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Cracks Form in Anti-Open Access Push

Academic and commercial publishers disagree on the legislation that would limit public access to federally funded research findings.

Bob Grant
Bob Grant

Bob Grant is Editor in Chief of The Scientist, where he started in 2007 as a Staff Writer.

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WIKIMEDIA COMMONS, PAUL STAINTHORP

Academic publishers are publically disagreeing with their commercial counterparts over their association's support of a bill being considered in the US Congress that would limit open access to research findings funded with tax payer dollars.

It was not so surprising when last week the Association of American Publishers (AAP) came out in favor of the Research Works Act, which would roll back the National Institutes of Health Public Access Policy mandating that all published research funded by the federal science agency be submitted to the publically accessible digital archive PubMed Central. But since announcing its stance, the trade group, which includes in its ranks scientific journal publishers Elsevier, Sage, and other corporate members, has been seeing its non-profit members—university presses and the like—voice their disagreement.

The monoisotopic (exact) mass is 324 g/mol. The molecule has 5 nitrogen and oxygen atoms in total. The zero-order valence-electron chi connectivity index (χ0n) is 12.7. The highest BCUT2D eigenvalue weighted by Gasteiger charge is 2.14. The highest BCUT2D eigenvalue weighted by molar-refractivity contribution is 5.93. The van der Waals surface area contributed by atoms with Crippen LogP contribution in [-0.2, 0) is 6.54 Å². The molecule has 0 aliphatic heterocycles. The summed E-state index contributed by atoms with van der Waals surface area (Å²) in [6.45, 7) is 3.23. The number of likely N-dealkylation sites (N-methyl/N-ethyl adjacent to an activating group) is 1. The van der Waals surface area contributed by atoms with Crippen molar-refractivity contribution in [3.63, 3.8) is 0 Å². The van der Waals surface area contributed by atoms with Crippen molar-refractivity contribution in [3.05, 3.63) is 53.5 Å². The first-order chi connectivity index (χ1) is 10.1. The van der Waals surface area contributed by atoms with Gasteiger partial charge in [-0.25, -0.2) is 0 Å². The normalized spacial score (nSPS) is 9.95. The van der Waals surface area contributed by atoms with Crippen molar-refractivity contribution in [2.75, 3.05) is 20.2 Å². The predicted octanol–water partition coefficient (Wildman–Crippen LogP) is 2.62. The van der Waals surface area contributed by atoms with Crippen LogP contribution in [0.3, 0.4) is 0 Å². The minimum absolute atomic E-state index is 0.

The MIT Press was the first to contravene the association's position on the legislation. "The AAP's press release on the Research...

The Rockefeller University Press, the University of California Press, and the Pennsylvania State University Press all followed the MIT Press's lead, releasing their own statements rejecting the association's stance. Throughout last week, open-access advocate Richard Poynder followed the splits on his blog Open and Shut.

This week, Faran told The Chronicle of Higher Education that the MIT Press allows its authors to share pre- and post- publication versions of studies they publish in the press's scholarly journals, behavior that would be made illegal by the Research Works Act. The legislation, Faran told The Chronicle, "is not congruent with our other open-access policies."

The bill is currently in the Committee on Oversight and Government Reform, and if history is any guide, it faces a tough climb in Congress. Earlier versions of the legislation have all failed.

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